Diversity Debt in Leaky Pipelines
We Analyzed Millions of Recruiting Data Points. This is What We Found.
At Atipica, we are advancing the science of hiring by finding the right balance of people knowledge while utilizing the power of machine learning. It is this combination of human and artificial intelligence that makes us unique.
While we focus primarily on the quantitative power of talent data, we simultaneously work with our business partners and clients to help them gain the insights needed to improve their qualitative goals — recruiting, hiring and diversity.
From startups with fewer than fifty employees to mature tech post-IPO clients, we found similar trends across the industry. But most importantly, we found that each company had different challenges unique to their own history and growth stage.
Our suite of products focus on the talent lifecycle and the power of data.
But given that our founder and CEO is a woman with a career in tech since the age of seventeen and a founding team member of Project Include, diversity is part of our DNA.
We care about this. We have created technology to help diversity and inclusion.
This is why we are introducing a series of blog posts to look at how data-driven approaches to talent acquisition can help diversity and inclusion while also providing industry benchmarks on how your tech peers are doing.
Note: The algorithms to determine race and gender are proprietary to Atipica. We have gathered public, location and private data to feed our gender and race models in talent acquisition. Furthermore, by employing machine learning, our accuracy rates are upwards of 96%.
Across all roles:
Males are overrepresented in the applicant pool by an average of 67%.
However, among our clients, women represent an average of 51% of the hired pool.
The trends we have seen is that hired pool does end up being with balanced gender representation across companies. This is an example:
First things first. Across all companies, regardless of size, companies are doing a better job of attracting and hiring female talent now than 5+ years ago.
Let’s take a look at another case study, Company Y.
Amazing! Tech companies are making progress, right?
To a certain extent, yes.
But these changes in hiring trends are are due to the combination of company inputs and organizational biases among different teams, as well as significant workforce behaviors along gender lines.
Here is what we found:
Men have the power of option— male applicants reject all companies at a significant higher rate than female applicants.
Women hit the hiring glass door — they are rejected at above the rejection rates of the company.
But, because women accept roles at a higher rate (2.5x) than men, this results in a more gender-equal hired pool.
This is true for the majority of tech companies — regardless of roles.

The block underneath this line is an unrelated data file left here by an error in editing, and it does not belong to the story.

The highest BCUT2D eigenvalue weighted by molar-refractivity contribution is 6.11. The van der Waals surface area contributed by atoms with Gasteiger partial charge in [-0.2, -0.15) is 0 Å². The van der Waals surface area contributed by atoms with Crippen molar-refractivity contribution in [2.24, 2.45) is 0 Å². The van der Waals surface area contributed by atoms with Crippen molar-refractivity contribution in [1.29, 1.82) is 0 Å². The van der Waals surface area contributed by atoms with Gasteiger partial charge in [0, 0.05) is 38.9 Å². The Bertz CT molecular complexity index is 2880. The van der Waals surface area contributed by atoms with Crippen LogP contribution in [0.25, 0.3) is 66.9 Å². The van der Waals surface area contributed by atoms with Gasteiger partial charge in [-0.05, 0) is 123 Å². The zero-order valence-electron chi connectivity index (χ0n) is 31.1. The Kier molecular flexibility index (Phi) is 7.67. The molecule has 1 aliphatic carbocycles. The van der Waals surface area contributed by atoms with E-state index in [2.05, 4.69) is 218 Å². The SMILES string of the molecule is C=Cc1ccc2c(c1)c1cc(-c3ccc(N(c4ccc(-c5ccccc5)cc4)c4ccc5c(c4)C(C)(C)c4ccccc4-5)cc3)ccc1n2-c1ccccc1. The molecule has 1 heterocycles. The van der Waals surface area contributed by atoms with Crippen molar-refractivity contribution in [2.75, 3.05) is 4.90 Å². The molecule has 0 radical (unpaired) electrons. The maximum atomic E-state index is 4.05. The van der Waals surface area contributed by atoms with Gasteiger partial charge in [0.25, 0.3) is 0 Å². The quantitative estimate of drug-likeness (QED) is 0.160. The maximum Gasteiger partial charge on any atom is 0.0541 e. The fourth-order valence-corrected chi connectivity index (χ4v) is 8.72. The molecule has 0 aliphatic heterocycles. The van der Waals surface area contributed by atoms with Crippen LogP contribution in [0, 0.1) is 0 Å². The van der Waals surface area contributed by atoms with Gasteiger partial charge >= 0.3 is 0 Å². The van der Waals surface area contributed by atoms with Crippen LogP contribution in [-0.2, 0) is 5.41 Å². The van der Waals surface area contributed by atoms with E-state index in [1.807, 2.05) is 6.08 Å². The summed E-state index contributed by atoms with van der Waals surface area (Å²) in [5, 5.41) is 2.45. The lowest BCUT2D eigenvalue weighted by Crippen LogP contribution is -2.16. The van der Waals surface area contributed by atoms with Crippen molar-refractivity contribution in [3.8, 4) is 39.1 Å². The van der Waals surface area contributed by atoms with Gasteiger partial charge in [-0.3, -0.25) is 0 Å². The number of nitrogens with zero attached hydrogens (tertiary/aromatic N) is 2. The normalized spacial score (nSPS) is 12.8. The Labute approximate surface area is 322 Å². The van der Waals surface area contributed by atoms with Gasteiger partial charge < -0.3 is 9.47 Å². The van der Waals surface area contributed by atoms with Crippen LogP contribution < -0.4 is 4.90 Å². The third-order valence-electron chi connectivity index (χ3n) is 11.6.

The gender diversification of tech employees is mostly due to…. female applicants. They are more willing to accept roles if given an offer letter.
General analytics can provide interesting insights as seen above. But each client is tells their own story through their structured data found in their Applicant Tracking Systems (ATS) and unstructured data (resumes, cover letters, etc).
Our proprietary models for gender and race are focused on this — the talent lifecycle. We can pinpoint exactly where in the funnel, what role, whom, what location and other hiring factors contribute to differences in the leaky pipeline. As well as how you measure against other players in the industry.
We are able to do this automatically, in real-time, without self-reporting surveys from your candidates and interview panels.
Taking all of this into account, Atipica is able to explore the biases (and implied -isms) that lead to higher rejection rates for women. By using our suite of products, we help companies restructure recruiting operations and processes to improve their talent goals and employ innovative solutions to their hiring goals.
Our next steps at Atipica are to take a look at whether the difference we find are by chance or if they are statistically significant, and if so, how does the impact of diversity throughout the whole talent lifecycle — from recruiting to employee engagement to culture surveys to general company data — affect the end goals. We look to employ a similar approach to this research:
“A difference in performance evaluations favoring men but accounting for only 1% of the variability in scores can produce an organizational structure in which 65% of the highest level positions are filled by men.
Thus, relatively small sex bias effects in performance ratings led to substantially lower promotion rates for women, resulting in proportionately fewer women than men at the top levels of the organization.” (Martell et. al)
Care to learn more?